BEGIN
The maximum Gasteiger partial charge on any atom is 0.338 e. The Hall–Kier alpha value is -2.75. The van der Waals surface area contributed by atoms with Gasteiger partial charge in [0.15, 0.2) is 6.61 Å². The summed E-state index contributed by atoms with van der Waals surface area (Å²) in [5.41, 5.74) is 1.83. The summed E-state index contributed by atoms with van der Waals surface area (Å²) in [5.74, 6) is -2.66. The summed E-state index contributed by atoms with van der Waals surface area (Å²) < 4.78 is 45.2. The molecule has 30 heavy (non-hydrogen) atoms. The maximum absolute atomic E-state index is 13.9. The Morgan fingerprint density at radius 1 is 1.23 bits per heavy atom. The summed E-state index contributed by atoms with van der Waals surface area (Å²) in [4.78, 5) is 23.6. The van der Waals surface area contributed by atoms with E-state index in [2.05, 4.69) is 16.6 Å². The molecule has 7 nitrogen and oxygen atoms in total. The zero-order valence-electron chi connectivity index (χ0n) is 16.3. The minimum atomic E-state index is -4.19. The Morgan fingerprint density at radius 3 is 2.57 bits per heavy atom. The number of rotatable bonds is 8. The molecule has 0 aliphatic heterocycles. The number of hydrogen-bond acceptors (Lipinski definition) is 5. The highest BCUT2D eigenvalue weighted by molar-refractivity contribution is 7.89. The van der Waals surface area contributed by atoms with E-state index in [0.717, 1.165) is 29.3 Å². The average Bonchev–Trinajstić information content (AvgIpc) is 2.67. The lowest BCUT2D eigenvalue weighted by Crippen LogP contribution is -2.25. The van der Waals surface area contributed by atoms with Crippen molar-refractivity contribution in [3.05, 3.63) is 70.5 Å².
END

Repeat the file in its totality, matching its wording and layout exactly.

The maximum Gasteiger partial charge on any atom is 0.338 e. The Hall–Kier alpha value is -2.75. The van der Waals surface area contributed by atoms with Gasteiger partial charge in [0.15, 0.2) is 6.61 Å². The summed E-state index contributed by atoms with van der Waals surface area (Å²) in [5.41, 5.74) is 1.83. The summed E-state index contributed by atoms with van der Waals surface area (Å²) in [5.74, 6) is -2.66. The summed E-state index contributed by atoms with van der Waals surface area (Å²) < 4.78 is 45.2. The molecule has 30 heavy (non-hydrogen) atoms. The maximum absolute atomic E-state index is 13.9. The Morgan fingerprint density at radius 1 is 1.23 bits per heavy atom. The summed E-state index contributed by atoms with van der Waals surface area (Å²) in [4.78, 5) is 23.6. The van der Waals surface area contributed by atoms with E-state index in [2.05, 4.69) is 16.6 Å². The molecule has 7 nitrogen and oxygen atoms in total. The zero-order valence-electron chi connectivity index (χ0n) is 16.3. The minimum atomic E-state index is -4.19. The Morgan fingerprint density at radius 3 is 2.57 bits per heavy atom. The number of rotatable bonds is 8. The molecule has 0 aliphatic heterocycles. The number of hydrogen-bond acceptors (Lipinski definition) is 5. The highest BCUT2D eigenvalue weighted by molar-refractivity contribution is 7.89. The van der Waals surface area contributed by atoms with E-state index in [0.717, 1.165) is 29.3 Å². The average Bonchev–Trinajstić information content (AvgIpc) is 2.67. The lowest BCUT2D eigenvalue weighted by Crippen LogP contribution is -2.25. The van der Waals surface area contributed by atoms with Crippen molar-refractivity contribution in [3.05, 3.63) is 70.5 Å².